Letters to the Editor

Your views in 200 words or less

Tag: tacoma public utilities


TACOMA: Click’s bleed doesn’t seem too bad

Re: “How to stanch Click’s bleed? 3 stark choices” (TNT, 6-28).

I think the headline is misleading. According to the article, Click is losing $3.8 million per year. In previous articles it was $9.5 million, then $7.5 million and now $3.8 million. It’s apparent that Tacoma Public Utilities’ accounting is still unsettled, but I’ll stipulate that the annual loss is $3.8 million.

With 170,000 ratepayers, the “bleed” is trivial – $1.86 per month per ratepayer. If the survey had asked, “Is $1.86 per month too much of a burden to keep Click?” the survey might have yielded a different answer.


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TACOMA: Click ‘losses’ aren’t as portrayed

Re: “Local company ups the ante on Click lease proposal” (editorial, 4-30).

It’s a common misconception that Tacoma’s Click network is a perennial loser. This is simply not the case. All these “losses” are due to amortization of “sunk costs” from building the entire telecommunications network, costs that rightfully should be charged off since they are left over from  Tacoma Public Utilities’ failed smart meter program.

Click’s revenues are actually growing, and it is genuinely cash-flow positive. In 2014 Click’s revenues rose 3 percent to a record $27 million. Operating profits were $3,722,723.

It’s only the depreciation and amortization expense of $5,128,915 that creates the small

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TACOMA: Keep Click and upgrade service

I am a software engineer who relies on reliable internet for my work. Having recently moved back to Tacoma from Bellevue, I was really looking forward to returning to the Click network. But now Tacoma Public Utilities is considering leasing that unique asset right from under us.

Wave Broadband obviously wants to capture the long-term value of the fiber-optic system that was bought and paid for by the people of Tacoma.  And why shouldn’t they?  As Amazon and the tech sector continue to grow and as prices climb in King County, Tacoma’s investment in Click creates fertile ground for tech startups and branch

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TACOMA: Maybe TPU is Click’s problem

Re: “Future of Click worthy of wider, more civil discussion” (Matt Driscoll column, 4-12).

In 1997, Tacoma created the Click network, a public service offering both Internet and cable, because we were tired of inferior service from a for-profit cable company. It was a good idea then, and it’s a good idea now.

Having laid miles of fiber-optic cable, our investment has paid off, and many Comcast customers desperately wish they get could get Click. So why is current Tacoma Public Utilities (TPU) management trying to privatize our Click network?

For one, it is easier to manage electric and water delivery that

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TACOMA: Keep Click for the public good

We, the residents of Tacoma, have an opportunity for a new direction with our own Click network: Let’s provide free basic cable Internet service to all Tacoma Public Utilities customers.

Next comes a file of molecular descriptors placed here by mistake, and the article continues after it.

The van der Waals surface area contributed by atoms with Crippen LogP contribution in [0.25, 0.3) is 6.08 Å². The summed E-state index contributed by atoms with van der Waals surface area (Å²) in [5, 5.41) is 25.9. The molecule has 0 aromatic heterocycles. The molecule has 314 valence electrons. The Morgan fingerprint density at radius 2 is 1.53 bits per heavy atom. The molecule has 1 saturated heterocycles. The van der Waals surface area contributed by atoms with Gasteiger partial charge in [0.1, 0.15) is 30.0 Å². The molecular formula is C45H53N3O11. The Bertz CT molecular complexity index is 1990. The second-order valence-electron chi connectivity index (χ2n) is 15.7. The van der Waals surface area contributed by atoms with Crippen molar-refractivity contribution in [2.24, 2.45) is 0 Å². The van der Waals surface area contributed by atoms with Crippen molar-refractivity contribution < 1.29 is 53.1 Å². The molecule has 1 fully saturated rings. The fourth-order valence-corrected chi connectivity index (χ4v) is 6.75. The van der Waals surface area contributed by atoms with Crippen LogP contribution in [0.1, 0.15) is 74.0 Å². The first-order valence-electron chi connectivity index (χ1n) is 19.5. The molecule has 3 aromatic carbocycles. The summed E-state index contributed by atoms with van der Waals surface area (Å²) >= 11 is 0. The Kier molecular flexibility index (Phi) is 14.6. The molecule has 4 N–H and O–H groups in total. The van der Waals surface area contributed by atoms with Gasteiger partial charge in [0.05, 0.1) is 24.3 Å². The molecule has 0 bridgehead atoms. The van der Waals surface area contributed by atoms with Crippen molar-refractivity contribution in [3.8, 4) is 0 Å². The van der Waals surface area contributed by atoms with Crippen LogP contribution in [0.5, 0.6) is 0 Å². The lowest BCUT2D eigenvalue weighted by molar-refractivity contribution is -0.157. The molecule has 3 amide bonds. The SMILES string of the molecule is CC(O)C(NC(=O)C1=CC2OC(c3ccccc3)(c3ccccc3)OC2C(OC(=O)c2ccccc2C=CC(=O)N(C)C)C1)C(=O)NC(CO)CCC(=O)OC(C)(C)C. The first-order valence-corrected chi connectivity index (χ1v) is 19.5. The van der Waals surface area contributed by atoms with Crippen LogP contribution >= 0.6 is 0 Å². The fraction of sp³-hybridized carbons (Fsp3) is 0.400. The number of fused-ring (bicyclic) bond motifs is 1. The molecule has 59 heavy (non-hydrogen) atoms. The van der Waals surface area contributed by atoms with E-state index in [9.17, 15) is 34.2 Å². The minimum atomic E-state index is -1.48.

We already have the infrastructure, so what’s stopping us?  We can be the most connected city, the City of Destiny.

Let’s return to free TV. Why are Click customers unnecessarily paying retransmission fees to broadcasters like KING, KIRO and KOMO?

Click can install locally produced antennas for customers at no charge if the broadcasters refuse to participate in a new free cable system. Or we can remove broadcasters from our basic package

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TACOMA: High-paid TPU managers need better oversight

Looking on the Tacoma Public Utilities website, “accountability” is one of its core values. So why then, are some TPU managers and corporate lobbyists so opposed to more transparency and subverting Tacoma Charter Amendment 6?

While watching city budget discussions, I was surprised to learn that TPU has nearly twice as many managers making six figures compared to other city departments. Our utility rates keep going up while the only people who seem to benefit are those at the top making $320,000 plus car allowances with huge contributions to their pensions.

Our elected officials should have the opportunity to weigh

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TACOMA: Resist putting utilities under council control

John Ladenburg (letter, 2-13) and Bill Baarsma (letter, 2-13) raised different criticisms of The News Tribune’s editorial, “Coming soon: Raid on Tacoma utilities” (2-11).

Ladenburg suggested that an autonomous utility is dangerous due to its history of expansionist policies and hiding issues from the Tacoma City Council.

During the energy crisis of 2000-2001, Tacoma Public Utilities needed to significantly raise rates to prevent insolvency. Under the city charter, rate increases proposed by the utility board need the approval of the City Council.

As a member of the City Council during that period, approving the 50 percent increase

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TACOMA: Charter review will be an open process

I was surprised and disappointed by the tone taken in the editorial concerning Tacoma’s mandated charter review process (TNT, 2-11). In point of fact, the Charter Review Committee has not yet taken formal testimony concerning the status of the city’s six utilities (the three under the independent board and the three within the general government).

Committee member Ken Miller and I met with Utilities Director Bill Gaines and his deputy, Bob Mack, at Gaines’ invitation and with the concurrence of the full committee. The four of us had a thoughtful two-hour conversation over the current and future state of

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